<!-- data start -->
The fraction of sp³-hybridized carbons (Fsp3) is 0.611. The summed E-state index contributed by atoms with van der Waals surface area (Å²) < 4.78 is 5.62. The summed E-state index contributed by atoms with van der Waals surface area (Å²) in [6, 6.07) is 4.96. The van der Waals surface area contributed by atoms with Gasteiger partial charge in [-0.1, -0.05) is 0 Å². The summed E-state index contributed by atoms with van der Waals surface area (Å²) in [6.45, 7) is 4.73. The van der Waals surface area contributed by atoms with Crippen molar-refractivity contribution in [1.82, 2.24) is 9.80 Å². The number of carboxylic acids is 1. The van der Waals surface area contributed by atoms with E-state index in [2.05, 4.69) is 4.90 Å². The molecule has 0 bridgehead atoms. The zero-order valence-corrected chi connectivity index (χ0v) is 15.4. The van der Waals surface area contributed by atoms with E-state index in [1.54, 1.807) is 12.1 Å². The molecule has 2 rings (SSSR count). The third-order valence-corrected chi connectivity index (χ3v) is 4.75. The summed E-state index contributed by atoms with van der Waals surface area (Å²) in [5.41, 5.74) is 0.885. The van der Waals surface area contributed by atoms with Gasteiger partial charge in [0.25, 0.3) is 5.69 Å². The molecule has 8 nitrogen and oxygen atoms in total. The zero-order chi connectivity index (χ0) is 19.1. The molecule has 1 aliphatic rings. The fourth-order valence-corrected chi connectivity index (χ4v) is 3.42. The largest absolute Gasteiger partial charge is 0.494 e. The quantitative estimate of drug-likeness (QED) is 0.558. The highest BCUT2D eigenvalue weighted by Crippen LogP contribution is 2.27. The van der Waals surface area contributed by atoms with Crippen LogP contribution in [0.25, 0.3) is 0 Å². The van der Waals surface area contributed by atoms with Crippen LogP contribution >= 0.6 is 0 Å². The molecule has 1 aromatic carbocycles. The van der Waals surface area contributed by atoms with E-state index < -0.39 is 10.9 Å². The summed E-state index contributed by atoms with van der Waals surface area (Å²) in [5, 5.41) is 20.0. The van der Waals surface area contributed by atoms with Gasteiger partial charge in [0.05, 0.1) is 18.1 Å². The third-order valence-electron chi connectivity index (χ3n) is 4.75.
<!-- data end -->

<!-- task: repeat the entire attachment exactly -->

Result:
The fraction of sp³-hybridized carbons (Fsp3) is 0.611. The summed E-state index contributed by atoms with van der Waals surface area (Å²) < 4.78 is 5.62. The summed E-state index contributed by atoms with van der Waals surface area (Å²) in [6, 6.07) is 4.96. The van der Waals surface area contributed by atoms with Gasteiger partial charge in [-0.1, -0.05) is 0 Å². The summed E-state index contributed by atoms with van der Waals surface area (Å²) in [6.45, 7) is 4.73. The van der Waals surface area contributed by atoms with Crippen molar-refractivity contribution in [1.82, 2.24) is 9.80 Å². The number of carboxylic acids is 1. The van der Waals surface area contributed by atoms with E-state index in [2.05, 4.69) is 4.90 Å². The molecule has 0 bridgehead atoms. The zero-order valence-corrected chi connectivity index (χ0v) is 15.4. The van der Waals surface area contributed by atoms with E-state index in [1.54, 1.807) is 12.1 Å². The molecule has 2 rings (SSSR count). The third-order valence-corrected chi connectivity index (χ3v) is 4.75. The summed E-state index contributed by atoms with van der Waals surface area (Å²) in [5.41, 5.74) is 0.885. The van der Waals surface area contributed by atoms with Gasteiger partial charge in [0.25, 0.3) is 5.69 Å². The molecule has 8 nitrogen and oxygen atoms in total. The zero-order chi connectivity index (χ0) is 19.1. The molecule has 1 aliphatic rings. The fourth-order valence-corrected chi connectivity index (χ4v) is 3.42. The largest absolute Gasteiger partial charge is 0.494 e. The quantitative estimate of drug-likeness (QED) is 0.558. The highest BCUT2D eigenvalue weighted by Crippen LogP contribution is 2.27. The van der Waals surface area contributed by atoms with Crippen LogP contribution in [0.25, 0.3) is 0 Å². The van der Waals surface area contributed by atoms with Crippen LogP contribution >= 0.6 is 0 Å². The molecule has 1 aromatic carbocycles. The van der Waals surface area contributed by atoms with E-state index < -0.39 is 10.9 Å². The summed E-state index contributed by atoms with van der Waals surface area (Å²) in [5, 5.41) is 20.0. The van der Waals surface area contributed by atoms with Gasteiger partial charge in [0.05, 0.1) is 18.1 Å². The third-order valence-electron chi connectivity index (χ3n) is 4.75.